Most of it was put up on Valentine’s Day in 2021. The last song was added at the end of November, 2022. The spirit of the playlist — and, perhaps, of its compiler — is ecumenical, embracing the resistance of people to bad things like capitalism, imperialism, and fascism. The first track on the playlist is from Florida band, Against Me!, “Baby I’m An Anarchist.” The last track, #90, is the late Faith Petric and my friend Mark Ross, from just south of me here in Oregon, in Eugene, singing “Ain’t Done Nothing If You Ain’t Been Called A Red.”
There are a few artists on the playlist that have as many as four songs. There’s one band with five, and that’s the one band that has evidently removed all their material from Spotify since the time that Tort made this playlist. You can still see the name of the band and titles of the tracks on Spotify, but they’re no longer playable. Searching online for the story here, I was expecting to see that they had removed their material from this platform for political reasons of some kind, but apparently the band canceled itself in the course of an internal schism.
The playlist is heavy on folk punk and hiphop from the 1990’s to the present, but it includes a solid introduction to some of the classics of what they used to call “folk” music. Woody Guthrie, Paul Robeson, Pete Seeger with the Almanac Singers, Joe Glazer. Joe Glazer was one of the folks who put together the songbook that was like my Bible in my early years of learning about the musical traditions of the labor movement, Songs of Work and Protest.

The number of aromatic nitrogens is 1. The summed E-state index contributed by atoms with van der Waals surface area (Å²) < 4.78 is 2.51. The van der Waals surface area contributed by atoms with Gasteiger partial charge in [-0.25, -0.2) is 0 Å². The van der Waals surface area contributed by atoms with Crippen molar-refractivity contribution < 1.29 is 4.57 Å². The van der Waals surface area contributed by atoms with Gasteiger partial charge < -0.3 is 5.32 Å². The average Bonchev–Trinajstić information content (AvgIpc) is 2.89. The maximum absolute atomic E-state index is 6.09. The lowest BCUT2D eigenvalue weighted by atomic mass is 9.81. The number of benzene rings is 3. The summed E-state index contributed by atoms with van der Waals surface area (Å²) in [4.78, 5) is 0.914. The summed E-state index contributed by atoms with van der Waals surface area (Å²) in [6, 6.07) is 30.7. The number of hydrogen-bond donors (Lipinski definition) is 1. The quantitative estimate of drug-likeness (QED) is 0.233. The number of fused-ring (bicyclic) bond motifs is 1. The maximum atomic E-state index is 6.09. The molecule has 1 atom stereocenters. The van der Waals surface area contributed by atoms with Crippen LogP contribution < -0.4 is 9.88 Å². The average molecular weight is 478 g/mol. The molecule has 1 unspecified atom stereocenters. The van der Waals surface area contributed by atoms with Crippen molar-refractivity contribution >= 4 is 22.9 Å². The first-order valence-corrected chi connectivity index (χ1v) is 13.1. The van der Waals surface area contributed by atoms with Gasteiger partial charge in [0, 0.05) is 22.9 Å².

The number of familiar faces among this playlist, both in terms of my musical education as well as my circle of friends, was a bit uncanny. Seeing each one of them made me want to ask Tortuguita if they had heard of so-and-so, who is absent from the list.
Representing my late teens, working at a vegetarian restaurant (Morningtown) in Seattle in the 1980’s, there’s a couple from British singer/songwriter, Billy Bragg, doing a song that Woody Guthrie wrote lyrics for, reminding me of the first track I ever heard of Billy Bragg, which was him singing a song about Phil Ochs, set to the tune of a song Phil Ochs wrote about Woody Guthrie. In England, most people first heard Billy Bragg because of one of his hits there, I suspect. For me and, I suspect, Tort as well, it was through the more circuitous route of the IWW.